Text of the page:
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View Diary: Health Crisis: Here are the Statistics to Prove Why (16 comments)

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  •  In Colorado health insurers have to report (none)
    their financials every year to the insurance commissioner.  The fact is that they aren't making big profits in my state.

    The notion that this is driven by medical malpractice lawsuits is also so much poppycock.  You are talking less than 1% of expenses going to that end.

    Ruling out those two popular potential culprits, it appears that the basic problems are administrative costs and rising provider costs, and as tempting as it is to focus on the former, the latter is the bigger problem.  Administering health insurance has not grown materially more expensive over the past decade.  If it was, all forms of insurance would be seeing price hikes as great of those in the health insurance area, and they aren't.

    No one wants to point the finger at health insurance providers, because they are the ones who provide the care that makes us get better.  But, in my mind, increasing provider costs are what is driving the growing cost of health care, and basically, for all that they tout their bargaining ability, health insurance companies, which are in the business of negotiating provider costs, are pathetic at the task.  They have succeeded at holding down prescription drug costs.  They haven't succeeded at holding down physician pay.  They haven't succeeded at controlling any kind of medical expenditure.  And, we all pay for that.

    "Those who can make you believe absurdities can make you commit atrocities" -- Voltaire

    by ohwilleke on Mon Jun 20, 2005 at 05:30:58 PM PDT

    •  I don't know about Colorado, but (none)
      In Colorado health insurers have to report their financials every year to the insurance commissioner.  The fact is that they aren't making big profits in my state.

      Healthcare Payor Index (HMO) more than trippled in the last 2 years going from about 450 in 2003 to 1520 today. That means that the price of HMO/Health Insurance stocks on average trippled too, that usually does not happen without correspondig profit growth (or growth expectations).

      http://bigcharts.marketwatch.com/quickchart/quickchart.asp?symb=hmo&sid=0&o_symb=hmo&fre q=2&time=13

      •  In other words (none)
        It's all about the redistribution of wealth to that thin sliver at the top.

        "Why, Tom, we're the people that live. They ain't gonna wipe us out. Why, we're the people--we go on." Ma Joad, The Grapes of Wrath

        by rocketito on Mon Jun 20, 2005 at 05:45:35 PM PDT

        [ Parent ]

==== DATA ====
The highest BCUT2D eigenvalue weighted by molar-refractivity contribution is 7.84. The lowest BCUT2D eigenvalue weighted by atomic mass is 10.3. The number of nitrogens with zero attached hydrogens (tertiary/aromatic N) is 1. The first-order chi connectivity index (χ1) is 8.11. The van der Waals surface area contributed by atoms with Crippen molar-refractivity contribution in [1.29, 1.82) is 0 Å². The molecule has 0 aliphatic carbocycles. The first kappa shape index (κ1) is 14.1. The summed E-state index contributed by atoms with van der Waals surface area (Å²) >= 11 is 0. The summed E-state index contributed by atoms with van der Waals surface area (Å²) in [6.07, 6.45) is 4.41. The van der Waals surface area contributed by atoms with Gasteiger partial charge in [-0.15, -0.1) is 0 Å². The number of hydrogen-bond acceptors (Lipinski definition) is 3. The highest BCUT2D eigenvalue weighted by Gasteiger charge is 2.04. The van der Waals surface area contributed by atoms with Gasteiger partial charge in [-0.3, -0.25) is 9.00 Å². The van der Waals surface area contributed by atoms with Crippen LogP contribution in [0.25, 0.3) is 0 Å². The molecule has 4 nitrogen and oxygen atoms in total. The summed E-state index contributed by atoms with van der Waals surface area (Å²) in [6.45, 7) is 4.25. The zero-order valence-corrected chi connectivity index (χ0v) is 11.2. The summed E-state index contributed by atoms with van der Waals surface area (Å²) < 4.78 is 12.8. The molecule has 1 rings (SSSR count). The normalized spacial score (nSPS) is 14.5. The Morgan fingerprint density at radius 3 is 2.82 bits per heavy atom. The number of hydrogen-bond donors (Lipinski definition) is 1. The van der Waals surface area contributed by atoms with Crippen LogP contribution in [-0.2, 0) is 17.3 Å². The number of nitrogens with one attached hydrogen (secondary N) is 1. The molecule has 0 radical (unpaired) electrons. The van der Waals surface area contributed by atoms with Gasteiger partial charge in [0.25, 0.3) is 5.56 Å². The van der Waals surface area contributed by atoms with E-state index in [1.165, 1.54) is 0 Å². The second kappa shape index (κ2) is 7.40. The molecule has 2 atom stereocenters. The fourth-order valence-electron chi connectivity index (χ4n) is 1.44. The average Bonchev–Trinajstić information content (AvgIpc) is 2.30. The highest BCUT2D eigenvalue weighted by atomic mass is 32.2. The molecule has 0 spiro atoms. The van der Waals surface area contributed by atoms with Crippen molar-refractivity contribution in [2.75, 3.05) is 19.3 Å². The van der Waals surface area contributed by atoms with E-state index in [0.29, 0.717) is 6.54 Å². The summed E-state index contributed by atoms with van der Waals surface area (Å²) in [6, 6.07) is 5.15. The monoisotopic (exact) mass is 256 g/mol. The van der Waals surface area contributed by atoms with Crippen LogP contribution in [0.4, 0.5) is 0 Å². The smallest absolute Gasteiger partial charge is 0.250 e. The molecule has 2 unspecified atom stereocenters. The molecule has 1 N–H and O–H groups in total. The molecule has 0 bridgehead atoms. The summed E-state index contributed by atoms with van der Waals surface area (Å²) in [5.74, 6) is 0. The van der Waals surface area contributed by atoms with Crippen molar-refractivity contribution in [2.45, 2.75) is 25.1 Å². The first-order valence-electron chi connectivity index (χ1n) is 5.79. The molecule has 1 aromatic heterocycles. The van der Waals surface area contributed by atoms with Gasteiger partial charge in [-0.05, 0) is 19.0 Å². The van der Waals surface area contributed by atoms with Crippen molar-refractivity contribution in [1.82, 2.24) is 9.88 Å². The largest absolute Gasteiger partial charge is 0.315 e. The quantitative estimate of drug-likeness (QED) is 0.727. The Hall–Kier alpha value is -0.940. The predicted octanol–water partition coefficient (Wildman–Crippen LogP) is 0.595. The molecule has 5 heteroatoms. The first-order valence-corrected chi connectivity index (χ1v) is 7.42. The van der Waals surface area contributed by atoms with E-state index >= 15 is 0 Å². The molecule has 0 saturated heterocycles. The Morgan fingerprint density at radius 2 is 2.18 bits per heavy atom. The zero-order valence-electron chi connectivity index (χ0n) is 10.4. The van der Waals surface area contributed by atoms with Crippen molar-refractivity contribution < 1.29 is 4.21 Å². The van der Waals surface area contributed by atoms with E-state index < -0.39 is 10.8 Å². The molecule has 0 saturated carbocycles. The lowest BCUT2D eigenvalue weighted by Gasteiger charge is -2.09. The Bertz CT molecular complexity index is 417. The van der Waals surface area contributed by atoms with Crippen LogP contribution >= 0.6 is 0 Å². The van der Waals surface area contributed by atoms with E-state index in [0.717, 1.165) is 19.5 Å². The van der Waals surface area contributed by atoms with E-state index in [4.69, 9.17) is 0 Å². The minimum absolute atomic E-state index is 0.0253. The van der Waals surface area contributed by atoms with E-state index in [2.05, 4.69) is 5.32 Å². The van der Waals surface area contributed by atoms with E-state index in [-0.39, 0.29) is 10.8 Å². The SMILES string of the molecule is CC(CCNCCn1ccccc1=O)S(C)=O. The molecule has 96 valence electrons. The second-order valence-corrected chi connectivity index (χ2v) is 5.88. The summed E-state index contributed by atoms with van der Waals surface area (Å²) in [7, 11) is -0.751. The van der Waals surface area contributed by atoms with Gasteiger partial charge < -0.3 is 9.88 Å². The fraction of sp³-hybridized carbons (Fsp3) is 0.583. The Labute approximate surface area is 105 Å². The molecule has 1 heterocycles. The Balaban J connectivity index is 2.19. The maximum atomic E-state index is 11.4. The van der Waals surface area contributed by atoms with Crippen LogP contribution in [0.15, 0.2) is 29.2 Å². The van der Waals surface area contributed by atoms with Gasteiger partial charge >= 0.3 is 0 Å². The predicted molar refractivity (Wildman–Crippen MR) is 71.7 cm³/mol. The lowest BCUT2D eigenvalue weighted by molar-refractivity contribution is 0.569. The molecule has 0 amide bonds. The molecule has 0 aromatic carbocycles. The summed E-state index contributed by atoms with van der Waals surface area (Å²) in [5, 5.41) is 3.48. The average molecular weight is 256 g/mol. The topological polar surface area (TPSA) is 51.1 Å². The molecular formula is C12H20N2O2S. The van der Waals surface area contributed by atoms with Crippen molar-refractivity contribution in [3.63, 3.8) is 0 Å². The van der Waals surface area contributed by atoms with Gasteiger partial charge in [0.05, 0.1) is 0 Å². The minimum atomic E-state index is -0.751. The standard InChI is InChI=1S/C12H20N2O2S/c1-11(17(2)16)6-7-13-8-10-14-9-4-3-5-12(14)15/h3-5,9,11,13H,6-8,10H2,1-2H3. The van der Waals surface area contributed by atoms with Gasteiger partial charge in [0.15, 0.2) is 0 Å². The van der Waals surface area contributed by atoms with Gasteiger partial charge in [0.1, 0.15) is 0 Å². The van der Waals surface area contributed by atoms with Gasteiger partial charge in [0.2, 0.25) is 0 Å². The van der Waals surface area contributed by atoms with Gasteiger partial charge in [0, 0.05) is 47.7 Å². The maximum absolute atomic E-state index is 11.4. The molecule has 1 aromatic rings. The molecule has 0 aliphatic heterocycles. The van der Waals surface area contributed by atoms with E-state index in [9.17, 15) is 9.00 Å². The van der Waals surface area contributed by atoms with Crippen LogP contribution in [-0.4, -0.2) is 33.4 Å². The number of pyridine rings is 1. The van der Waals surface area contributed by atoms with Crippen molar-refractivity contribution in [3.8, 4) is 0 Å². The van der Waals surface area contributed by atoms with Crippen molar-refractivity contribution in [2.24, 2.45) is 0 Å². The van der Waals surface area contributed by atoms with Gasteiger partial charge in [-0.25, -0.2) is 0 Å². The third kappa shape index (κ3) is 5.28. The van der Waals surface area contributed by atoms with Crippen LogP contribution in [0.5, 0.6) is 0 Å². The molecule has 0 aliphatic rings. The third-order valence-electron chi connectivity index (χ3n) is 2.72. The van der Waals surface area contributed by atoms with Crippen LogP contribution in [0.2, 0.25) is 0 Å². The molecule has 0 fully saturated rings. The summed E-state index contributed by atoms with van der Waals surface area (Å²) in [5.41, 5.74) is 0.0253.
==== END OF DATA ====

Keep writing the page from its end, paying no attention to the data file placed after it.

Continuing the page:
•  Sources of increasing provider costs (none)
      Even where provider costs are increasing, it's not necessarily the case that it is going into higher physician pay.

      Physician practices have many costs, including, ironically, the cost of health insurance for themselves and their staff.

      •  To a point. (none)
        Except that then health insurance would increase at the same rate as everything else, and provide pay is at high levels.  The nursing shortage has sent nursing pay through the roof.  And, there is no place in the world other than the United States where physicians are paid anything approaching what they are paid in the United States.  I think the numbers would show that their pay has gone up signficantly.

        "Those who can make you believe absurdities can make you commit atrocities" -- Voltaire

        by ohwilleke on Mon Jun 20, 2005 at 06:49:35 PM PDT

        [ Parent ]

        •  I don't have numbers (none)
          Anecdotally, my impression is that there is the winner-take-all situation going on here as in many fields - the perceived 'top' people (especially those with great marketing and business sense) are making more, while the journeyman everyday doctors are working longer and harder for less money.

          Nursing pay is going higher - but nurses are paid ridiculously little for their skill and stress level and working conditions. When I was an entry level engineer working a government job, I made more per hour  than it cost to hire a nurse with 15 years' experience to supplement my grandmother's care - and this was with a middleman taking a cut of her pay.

          Rents are also a factor, and insurance of all sorts is going up because insurance companies are losing their shirts in the stock market.

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